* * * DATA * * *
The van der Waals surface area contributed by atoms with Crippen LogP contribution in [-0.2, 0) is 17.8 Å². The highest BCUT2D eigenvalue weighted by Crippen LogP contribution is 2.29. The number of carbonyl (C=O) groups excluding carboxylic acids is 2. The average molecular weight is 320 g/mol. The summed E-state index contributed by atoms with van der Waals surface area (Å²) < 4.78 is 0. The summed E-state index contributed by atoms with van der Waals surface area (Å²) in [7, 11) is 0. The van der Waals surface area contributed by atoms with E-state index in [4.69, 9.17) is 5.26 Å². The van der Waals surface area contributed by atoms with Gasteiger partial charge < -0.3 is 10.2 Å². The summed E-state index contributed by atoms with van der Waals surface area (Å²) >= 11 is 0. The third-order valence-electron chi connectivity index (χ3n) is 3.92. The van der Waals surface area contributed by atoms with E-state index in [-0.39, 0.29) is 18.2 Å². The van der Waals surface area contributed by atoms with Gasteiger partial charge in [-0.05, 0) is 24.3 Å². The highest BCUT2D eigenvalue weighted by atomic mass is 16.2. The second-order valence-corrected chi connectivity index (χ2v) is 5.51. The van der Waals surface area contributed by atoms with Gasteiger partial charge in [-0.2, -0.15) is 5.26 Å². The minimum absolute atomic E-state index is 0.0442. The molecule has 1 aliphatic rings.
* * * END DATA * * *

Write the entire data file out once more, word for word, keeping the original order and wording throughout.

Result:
The van der Waals surface area contributed by atoms with Crippen LogP contribution in [-0.2, 0) is 17.8 Å². The highest BCUT2D eigenvalue weighted by Crippen LogP contribution is 2.29. The number of carbonyl (C=O) groups excluding carboxylic acids is 2. The average molecular weight is 320 g/mol. The summed E-state index contributed by atoms with van der Waals surface area (Å²) < 4.78 is 0. The summed E-state index contributed by atoms with van der Waals surface area (Å²) in [7, 11) is 0. The van der Waals surface area contributed by atoms with E-state index in [4.69, 9.17) is 5.26 Å². The van der Waals surface area contributed by atoms with Gasteiger partial charge < -0.3 is 10.2 Å². The summed E-state index contributed by atoms with van der Waals surface area (Å²) >= 11 is 0. The third-order valence-electron chi connectivity index (χ3n) is 3.92. The van der Waals surface area contributed by atoms with E-state index in [-0.39, 0.29) is 18.2 Å². The van der Waals surface area contributed by atoms with Gasteiger partial charge in [-0.05, 0) is 24.3 Å². The highest BCUT2D eigenvalue weighted by atomic mass is 16.2. The second-order valence-corrected chi connectivity index (χ2v) is 5.51. The van der Waals surface area contributed by atoms with Gasteiger partial charge in [-0.2, -0.15) is 5.26 Å². The minimum absolute atomic E-state index is 0.0442. The molecule has 1 aliphatic rings.